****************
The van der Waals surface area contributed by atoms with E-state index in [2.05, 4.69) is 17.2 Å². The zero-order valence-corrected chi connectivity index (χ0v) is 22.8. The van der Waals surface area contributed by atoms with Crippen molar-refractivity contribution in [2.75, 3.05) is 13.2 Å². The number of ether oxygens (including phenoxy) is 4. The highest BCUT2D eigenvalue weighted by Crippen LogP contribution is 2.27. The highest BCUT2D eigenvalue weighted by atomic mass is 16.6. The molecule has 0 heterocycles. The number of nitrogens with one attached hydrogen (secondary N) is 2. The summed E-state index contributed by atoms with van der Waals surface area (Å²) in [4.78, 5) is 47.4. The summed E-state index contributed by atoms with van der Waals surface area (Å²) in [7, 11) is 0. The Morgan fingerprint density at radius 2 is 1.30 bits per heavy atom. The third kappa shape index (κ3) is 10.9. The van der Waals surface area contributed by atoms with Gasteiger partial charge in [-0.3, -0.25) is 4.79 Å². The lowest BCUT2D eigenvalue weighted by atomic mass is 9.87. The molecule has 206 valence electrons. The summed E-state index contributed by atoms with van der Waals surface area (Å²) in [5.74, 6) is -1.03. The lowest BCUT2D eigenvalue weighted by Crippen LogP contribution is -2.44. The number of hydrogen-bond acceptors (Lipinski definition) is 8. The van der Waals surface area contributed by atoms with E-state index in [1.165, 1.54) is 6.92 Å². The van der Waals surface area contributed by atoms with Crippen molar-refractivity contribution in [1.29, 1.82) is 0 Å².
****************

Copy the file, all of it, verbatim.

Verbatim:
The van der Waals surface area contributed by atoms with E-state index in [2.05, 4.69) is 17.2 Å². The zero-order valence-corrected chi connectivity index (χ0v) is 22.8. The van der Waals surface area contributed by atoms with Crippen molar-refractivity contribution in [2.75, 3.05) is 13.2 Å². The number of ether oxygens (including phenoxy) is 4. The highest BCUT2D eigenvalue weighted by Crippen LogP contribution is 2.27. The highest BCUT2D eigenvalue weighted by atomic mass is 16.6. The molecule has 0 heterocycles. The number of nitrogens with one attached hydrogen (secondary N) is 2. The summed E-state index contributed by atoms with van der Waals surface area (Å²) in [4.78, 5) is 47.4. The summed E-state index contributed by atoms with van der Waals surface area (Å²) in [7, 11) is 0. The Morgan fingerprint density at radius 2 is 1.30 bits per heavy atom. The third kappa shape index (κ3) is 10.9. The van der Waals surface area contributed by atoms with Gasteiger partial charge in [-0.3, -0.25) is 4.79 Å². The lowest BCUT2D eigenvalue weighted by atomic mass is 9.87. The molecule has 206 valence electrons. The summed E-state index contributed by atoms with van der Waals surface area (Å²) in [5.74, 6) is -1.03. The lowest BCUT2D eigenvalue weighted by Crippen LogP contribution is -2.44. The number of hydrogen-bond acceptors (Lipinski definition) is 8. The van der Waals surface area contributed by atoms with E-state index in [1.165, 1.54) is 6.92 Å². The van der Waals surface area contributed by atoms with Crippen molar-refractivity contribution in [1.29, 1.82) is 0 Å².